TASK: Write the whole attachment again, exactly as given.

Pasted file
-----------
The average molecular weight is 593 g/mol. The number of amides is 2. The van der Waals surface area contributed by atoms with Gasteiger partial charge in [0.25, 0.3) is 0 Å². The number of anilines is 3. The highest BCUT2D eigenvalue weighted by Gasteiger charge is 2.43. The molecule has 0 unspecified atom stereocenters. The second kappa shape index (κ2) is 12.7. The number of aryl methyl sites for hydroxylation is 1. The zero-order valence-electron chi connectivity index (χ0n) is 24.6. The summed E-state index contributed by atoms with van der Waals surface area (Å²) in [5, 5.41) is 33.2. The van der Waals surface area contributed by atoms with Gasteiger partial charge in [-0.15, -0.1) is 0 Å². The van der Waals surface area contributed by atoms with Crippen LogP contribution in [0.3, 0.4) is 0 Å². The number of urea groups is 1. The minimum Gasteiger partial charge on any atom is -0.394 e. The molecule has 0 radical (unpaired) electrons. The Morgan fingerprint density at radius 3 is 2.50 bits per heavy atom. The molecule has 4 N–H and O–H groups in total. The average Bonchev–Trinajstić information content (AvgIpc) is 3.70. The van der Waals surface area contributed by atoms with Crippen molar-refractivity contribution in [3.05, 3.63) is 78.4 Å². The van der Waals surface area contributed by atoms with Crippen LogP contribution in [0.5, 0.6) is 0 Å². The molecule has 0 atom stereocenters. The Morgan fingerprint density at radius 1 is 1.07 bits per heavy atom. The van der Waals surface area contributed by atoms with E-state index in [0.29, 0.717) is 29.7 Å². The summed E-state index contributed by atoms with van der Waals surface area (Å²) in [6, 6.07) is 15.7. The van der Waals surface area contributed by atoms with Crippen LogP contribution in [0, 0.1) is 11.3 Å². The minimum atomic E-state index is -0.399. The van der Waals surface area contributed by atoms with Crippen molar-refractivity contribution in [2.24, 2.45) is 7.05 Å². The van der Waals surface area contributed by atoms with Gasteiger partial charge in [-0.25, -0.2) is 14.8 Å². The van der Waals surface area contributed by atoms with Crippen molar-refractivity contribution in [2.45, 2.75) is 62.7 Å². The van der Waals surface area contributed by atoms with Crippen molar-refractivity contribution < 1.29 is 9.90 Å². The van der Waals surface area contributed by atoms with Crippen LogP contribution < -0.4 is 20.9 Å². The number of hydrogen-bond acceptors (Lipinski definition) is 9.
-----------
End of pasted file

The average molecular weight is 593 g/mol. The number of amides is 2. The van der Waals surface area contributed by atoms with Gasteiger partial charge in [0.25, 0.3) is 0 Å². The number of anilines is 3. The highest BCUT2D eigenvalue weighted by Gasteiger charge is 2.43. The molecule has 0 unspecified atom stereocenters. The second kappa shape index (κ2) is 12.7. The number of aryl methyl sites for hydroxylation is 1. The zero-order valence-electron chi connectivity index (χ0n) is 24.6. The summed E-state index contributed by atoms with van der Waals surface area (Å²) in [5, 5.41) is 33.2. The van der Waals surface area contributed by atoms with Gasteiger partial charge in [-0.15, -0.1) is 0 Å². The van der Waals surface area contributed by atoms with Crippen LogP contribution in [0.3, 0.4) is 0 Å². The number of urea groups is 1. The minimum Gasteiger partial charge on any atom is -0.394 e. The molecule has 0 radical (unpaired) electrons. The Morgan fingerprint density at radius 3 is 2.50 bits per heavy atom. The molecule has 4 N–H and O–H groups in total. The average Bonchev–Trinajstić information content (AvgIpc) is 3.70. The van der Waals surface area contributed by atoms with Crippen molar-refractivity contribution in [3.05, 3.63) is 78.4 Å². The van der Waals surface area contributed by atoms with Crippen LogP contribution in [0.5, 0.6) is 0 Å². The molecule has 0 atom stereocenters. The Morgan fingerprint density at radius 1 is 1.07 bits per heavy atom. The van der Waals surface area contributed by atoms with E-state index in [0.29, 0.717) is 29.7 Å². The summed E-state index contributed by atoms with van der Waals surface area (Å²) in [6, 6.07) is 15.7. The van der Waals surface area contributed by atoms with Crippen LogP contribution in [0, 0.1) is 11.3 Å². The minimum atomic E-state index is -0.399. The van der Waals surface area contributed by atoms with Crippen molar-refractivity contribution in [2.24, 2.45) is 7.05 Å². The van der Waals surface area contributed by atoms with Gasteiger partial charge in [-0.25, -0.2) is 14.8 Å². The van der Waals surface area contributed by atoms with Crippen molar-refractivity contribution in [2.45, 2.75) is 62.7 Å². The van der Waals surface area contributed by atoms with Crippen molar-refractivity contribution < 1.29 is 9.90 Å². The van der Waals surface area contributed by atoms with Crippen LogP contribution < -0.4 is 20.9 Å². The number of hydrogen-bond acceptors (Lipinski definition) is 9.